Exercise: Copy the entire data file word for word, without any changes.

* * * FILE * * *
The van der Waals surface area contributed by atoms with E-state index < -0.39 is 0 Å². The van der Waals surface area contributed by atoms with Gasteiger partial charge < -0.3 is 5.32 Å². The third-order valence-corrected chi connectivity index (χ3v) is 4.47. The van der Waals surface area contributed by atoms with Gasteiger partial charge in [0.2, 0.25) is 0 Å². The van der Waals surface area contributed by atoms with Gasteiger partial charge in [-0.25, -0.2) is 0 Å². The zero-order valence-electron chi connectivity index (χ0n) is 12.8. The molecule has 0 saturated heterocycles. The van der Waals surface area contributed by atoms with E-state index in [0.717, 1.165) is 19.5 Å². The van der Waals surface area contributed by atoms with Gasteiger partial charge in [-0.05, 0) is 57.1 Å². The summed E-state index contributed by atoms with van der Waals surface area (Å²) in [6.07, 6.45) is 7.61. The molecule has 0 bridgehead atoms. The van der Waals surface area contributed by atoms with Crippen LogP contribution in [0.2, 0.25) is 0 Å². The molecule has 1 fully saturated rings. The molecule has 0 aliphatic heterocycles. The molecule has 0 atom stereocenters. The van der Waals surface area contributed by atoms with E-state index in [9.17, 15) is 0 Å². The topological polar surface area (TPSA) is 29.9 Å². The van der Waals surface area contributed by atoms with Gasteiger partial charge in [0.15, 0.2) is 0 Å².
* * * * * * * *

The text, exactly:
The van der Waals surface area contributed by atoms with E-state index < -0.39 is 0 Å². The van der Waals surface area contributed by atoms with Gasteiger partial charge < -0.3 is 5.32 Å². The third-order valence-corrected chi connectivity index (χ3v) is 4.47. The van der Waals surface area contributed by atoms with Gasteiger partial charge in [0.2, 0.25) is 0 Å². The van der Waals surface area contributed by atoms with Gasteiger partial charge in [-0.25, -0.2) is 0 Å². The zero-order valence-electron chi connectivity index (χ0n) is 12.8. The molecule has 0 saturated heterocycles. The van der Waals surface area contributed by atoms with E-state index in [0.717, 1.165) is 19.5 Å². The van der Waals surface area contributed by atoms with Gasteiger partial charge in [-0.05, 0) is 57.1 Å². The summed E-state index contributed by atoms with van der Waals surface area (Å²) in [6.07, 6.45) is 7.61. The molecule has 0 bridgehead atoms. The van der Waals surface area contributed by atoms with Crippen LogP contribution in [0.2, 0.25) is 0 Å². The molecule has 1 fully saturated rings. The molecule has 0 aliphatic heterocycles. The molecule has 0 atom stereocenters. The van der Waals surface area contributed by atoms with E-state index in [9.17, 15) is 0 Å². The topological polar surface area (TPSA) is 29.9 Å². The van der Waals surface area contributed by atoms with Gasteiger partial charge in [0.15, 0.2) is 0 Å².